We welcome members of the public, press and government to contact us, request a tour and learn about our biomedical research performed on superconducting magnets.
Speakers for the HWB-NMR Annual User Meeting on 5 Nov:
Chris Bunce, University of Birmingham: Drug re-deployment in a high risk malignancy; targeting the metabolome
Steve Homans, University of Leeds: What drives ligand-protein interactions?
Matt Crump, University of Bristol: How to survive in an Organic Chemistry Department: Combining organic synthesis and Protein NMR
Jörn Werner, University of Southampton: Dynamics in the self-assembly of HIV viral particles
Steve Matthews, Imperial College: Host cell recognition by apicomplexan parasites and pathogenic bacteria
Speakers for the HWB-NMR Annual User Meeting on 6 Nov:
Andrew Almond, University of Manchester: Resolving glycosaminoglycan shape with isotope enrichment and ultra-high-field NMR
Geoff Moore, University of East Anglia: Characterising disordered and partially folded states of proteins with NMR spectroscopy
Eriks Kupce, Varian Inc.: Hyperdimensional NMR spectroscopy
Udo Oppermann, Structural Genomics Consortium, Oxford: Chemical Probes for Epigenetic Signalling
Tours of the HWB_NMR facility were given to visitors including Paul Ramsbottom, Director of Wolfson Foundation (7 Apr), the Lord Mayor of Birmingham Randall Brew OBE (8 Apr) and the Canadian High Commission (9 Oct).
Resonance Project concert was held at HWB•NMR on Nov 13.
Wayne Boucher and Tim Stevens (CcpNmr Project) gave a CcpNmr tutorial at HWB•NMR to local users on Nov 7.
Users and visitors were invited to our Open Day celebrating our third anniversary on Nov 2.
Visitors to HWB•NMR included:
HWB•NMR was toured by 30 senior delegates from 15 EU member countries through Programme of the UK Peer Learning Activity organized by the Department for Education and Skills.
HWB•NMR was declared winner of the Education category of the “Built in Quality” Standards by Birmingham City Council.
The Resonance project funded by theWellcome Trust and Locate in Birmingham explores the connections between advancing science at the Henry Wellcome Building and composing music.
HWB•NMR was been given extensive coverage in the November 2005 issue of ‘Architecture Today’.
Andrew Peet was interviewed for Research-TV, News-Medical and the Birmingham Post, saying:
"We are developing new magnetic resonance scans to measure the levels of chemicals in tumours to help us diagnose them and identify the best way to treat them. In future these scans may allow us to avoid surgery in some patients and improve treatment in others. At present, to interpret these new scans we need information on the chemistry of the tumours and this is obtained by putting tumour samples in the magnets in the Henry Wellcome Building."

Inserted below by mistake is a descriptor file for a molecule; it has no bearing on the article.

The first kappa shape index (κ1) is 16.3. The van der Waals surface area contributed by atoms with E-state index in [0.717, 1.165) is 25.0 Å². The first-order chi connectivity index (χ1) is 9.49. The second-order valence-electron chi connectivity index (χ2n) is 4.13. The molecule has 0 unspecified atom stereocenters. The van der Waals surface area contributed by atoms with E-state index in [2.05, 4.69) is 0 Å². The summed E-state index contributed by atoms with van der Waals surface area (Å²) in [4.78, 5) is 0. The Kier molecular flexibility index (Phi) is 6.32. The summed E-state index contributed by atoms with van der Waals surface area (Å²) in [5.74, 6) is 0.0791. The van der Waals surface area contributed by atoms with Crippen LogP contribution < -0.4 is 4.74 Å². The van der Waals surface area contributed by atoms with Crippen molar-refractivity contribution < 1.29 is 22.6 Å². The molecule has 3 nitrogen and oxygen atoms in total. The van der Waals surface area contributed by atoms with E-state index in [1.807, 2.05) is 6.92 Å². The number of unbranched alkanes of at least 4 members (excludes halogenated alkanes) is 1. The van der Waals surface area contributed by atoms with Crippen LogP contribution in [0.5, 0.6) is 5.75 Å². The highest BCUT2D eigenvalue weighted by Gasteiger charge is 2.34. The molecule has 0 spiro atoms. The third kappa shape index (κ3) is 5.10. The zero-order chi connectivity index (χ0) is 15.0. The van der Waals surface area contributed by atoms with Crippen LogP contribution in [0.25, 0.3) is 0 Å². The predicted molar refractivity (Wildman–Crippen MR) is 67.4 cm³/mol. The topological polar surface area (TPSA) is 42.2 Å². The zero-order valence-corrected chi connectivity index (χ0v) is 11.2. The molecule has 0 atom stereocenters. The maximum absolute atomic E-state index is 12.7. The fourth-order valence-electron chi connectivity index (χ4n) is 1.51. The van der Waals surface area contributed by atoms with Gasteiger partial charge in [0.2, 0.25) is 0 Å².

The magazine Buzz published an article entitled Magnetic Milestones in Children’s Brain Tumour Treatment in December.
The Inaugural Symposium Magnets, Molecules and Medicine was held in November.
In the Birmingham Vision's article An Attractive Proposition, the NMR building was described:
"Based on a cathedral design, the clean, open lines of the new Centre are more akin to a building designed for welcoming people in than a traditional ‘closed off’ scientific research centre. Constructed using the minimum of ferrous metal the building features three symmetrical chambers housing five large superconducting magnets, with the largest standing 5 metres tall and weighing 10 tonnes."
An article entitled Penetrating Images describing research at HWB•NMR appeared in Medlines in January.
In the Birmingham Magazine's article Adventures in Nanoland, Peter Evans stated:
"This specially designed building nearing completion on the West Campus alongside the Institute for Cancer Studies houses Britain’s biggest and most powerful nuclear magnetic resonance spectrometer - a state of the art 900 megahertz machine for scrutinising protein structures at the highest level of resolution now achievable. With it, Professor Michael Overduin and his team of specialist computer engineers and bioscientists will be able to visualise protein structures and see how they are arranged as assemblies of atoms in three dimensional space."
In his interview with David Long entitled National NMR Centre Comes to Birmingham, Professor Lawrence Young stated:
"the theoretical, practical and commercial value of 900 Mhz NMR spectroscopy will guarantee the brightest possible future for this, the latest addition to Birmingham’s already formidable array of biomedical research facilities."
In Magnetic Attraction in the Architects' Journal Austin Williams explained Berman Guedes Stretton's design of the building:
"The roof is divided into three sections, in line with the three NMR chambers, and the sections are separated by strips of north-light roof glazing, bringing daylight into the heart of the building. The chambers are grouped around a central control area and large, removable glazed panels in each chamber allow views of the NMR machines and also provide access for removal and installation of the equipment. Associated with the central control area is the main entrance with seminar, breakout and office facilities - these areas are clad with cedar boarding and solar control louvres."